When I think about the future, what I hope to teach my son is this: that now, more than ever, truth-telling matters. Honesty is the first value my husband mentioned during our dinnertime discussion, and it’s an important one to focus on as we navigate an era when the truth seems illusive, reason and science are questioned and politicians deny the unflattering things we’ve seen them say and do in order to save face.

Telling the truth isn’t always easy; often it requires great courage. But lying doesn’t just wrong others, it also eats away at our souls. Embracing honesty sets us free from the invisible walls we build up around ourselves and allows us to authentically connect with others. 

Another value we spoke about was equality. It’s a value outlined in the constitution and the creation story, something that seems so simple in theory yet in practice is radical and countercultural. It is the thrust behind feminism, #blacklivesmatter, LGBTQ rights–human rights–and so on.

I hope to teach my son that every person deserves to be treated equally and with dignity, no matter her/his skin color, religion, gender, class, physical or mental abilities, sexual orientation or any other category s/he might fall into. 

In his farewell speech, Obama spoke pointedly and poignantly about race, and all the other differences that divide us. He quoted Harper Lee’s Atticus Finch, saying, “You never really understand a person until you consider things from his point of view … until you climb into his skin and walk around in it.”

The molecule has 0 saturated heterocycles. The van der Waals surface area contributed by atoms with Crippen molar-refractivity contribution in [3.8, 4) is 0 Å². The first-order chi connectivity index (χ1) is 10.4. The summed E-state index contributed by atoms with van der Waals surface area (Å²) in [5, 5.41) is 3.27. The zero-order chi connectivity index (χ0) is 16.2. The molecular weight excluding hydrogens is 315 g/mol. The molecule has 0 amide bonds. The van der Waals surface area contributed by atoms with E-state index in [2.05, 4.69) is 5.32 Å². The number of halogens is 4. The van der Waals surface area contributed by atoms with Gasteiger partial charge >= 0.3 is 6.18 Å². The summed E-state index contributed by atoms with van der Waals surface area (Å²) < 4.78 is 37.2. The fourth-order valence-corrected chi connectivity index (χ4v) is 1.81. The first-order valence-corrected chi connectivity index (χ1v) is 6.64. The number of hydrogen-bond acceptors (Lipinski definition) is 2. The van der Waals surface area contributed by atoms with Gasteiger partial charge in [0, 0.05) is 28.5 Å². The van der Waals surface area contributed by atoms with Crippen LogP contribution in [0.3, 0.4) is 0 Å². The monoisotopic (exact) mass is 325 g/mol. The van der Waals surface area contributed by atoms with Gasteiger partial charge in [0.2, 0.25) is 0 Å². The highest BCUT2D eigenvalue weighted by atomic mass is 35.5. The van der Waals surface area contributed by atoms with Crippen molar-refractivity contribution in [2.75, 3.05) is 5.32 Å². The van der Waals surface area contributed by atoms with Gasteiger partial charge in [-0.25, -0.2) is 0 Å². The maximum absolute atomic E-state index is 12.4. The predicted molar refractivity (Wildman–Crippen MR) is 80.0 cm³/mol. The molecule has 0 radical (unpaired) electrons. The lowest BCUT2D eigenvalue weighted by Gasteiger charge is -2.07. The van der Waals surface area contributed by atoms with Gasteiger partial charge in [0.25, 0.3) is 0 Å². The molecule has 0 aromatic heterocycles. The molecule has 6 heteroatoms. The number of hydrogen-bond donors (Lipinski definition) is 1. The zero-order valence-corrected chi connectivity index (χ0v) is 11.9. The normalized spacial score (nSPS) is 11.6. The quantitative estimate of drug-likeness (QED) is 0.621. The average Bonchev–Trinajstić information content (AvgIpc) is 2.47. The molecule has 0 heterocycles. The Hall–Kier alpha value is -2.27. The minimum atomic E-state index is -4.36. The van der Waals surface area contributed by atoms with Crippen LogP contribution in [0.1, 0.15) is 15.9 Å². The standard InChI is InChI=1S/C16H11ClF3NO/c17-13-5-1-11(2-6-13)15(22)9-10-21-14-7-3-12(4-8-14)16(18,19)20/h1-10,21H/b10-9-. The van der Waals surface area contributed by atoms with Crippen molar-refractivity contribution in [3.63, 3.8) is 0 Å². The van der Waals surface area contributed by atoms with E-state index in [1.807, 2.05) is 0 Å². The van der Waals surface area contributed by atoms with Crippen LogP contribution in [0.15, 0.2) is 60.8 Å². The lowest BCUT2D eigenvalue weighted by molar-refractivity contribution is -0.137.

I know my son will be born with certain privileges, and I will work fiercely to teach him to empathize with others different than he and to be concerned with human rights.

There’s so much more I want to teach my son. I hope to teach him the value of listening, sharing, hard work and play.

I’ll teach him that this world is full of wonder, beauty, hope and joy–also sadness, ugliness, corruption and hate.

I hope to instill in my son a zest for curiosity and creativity and movement and stillness.

I hope to teach him the importance of relationships and friendships and family and community. 

I hope to teach him how to identify his emotions–happiness, sadness, envy, anger–and feel them without judgment.

I hope to teach him about kindness and selflessness and unconditional love, the breathtaking, powerful kind of love we don’t earn or deserve, we just receive.

I hope to teach him about my deep faith, the cornerstone of my values. 

And more.

When I started writing this post, I was feeling hopeful. And as the week progressed, I felt sad again, and then all the emotions: afraid/nervous/excited/unhinged. I am, once again, restless with anticipation for the birth of my son.

I’m currently praying hard to tap back into that hope I felt Tuesday night. If I can teach my future son a fraction of all I desire to share with him, perhaps I–he–we can be a force for good in this world.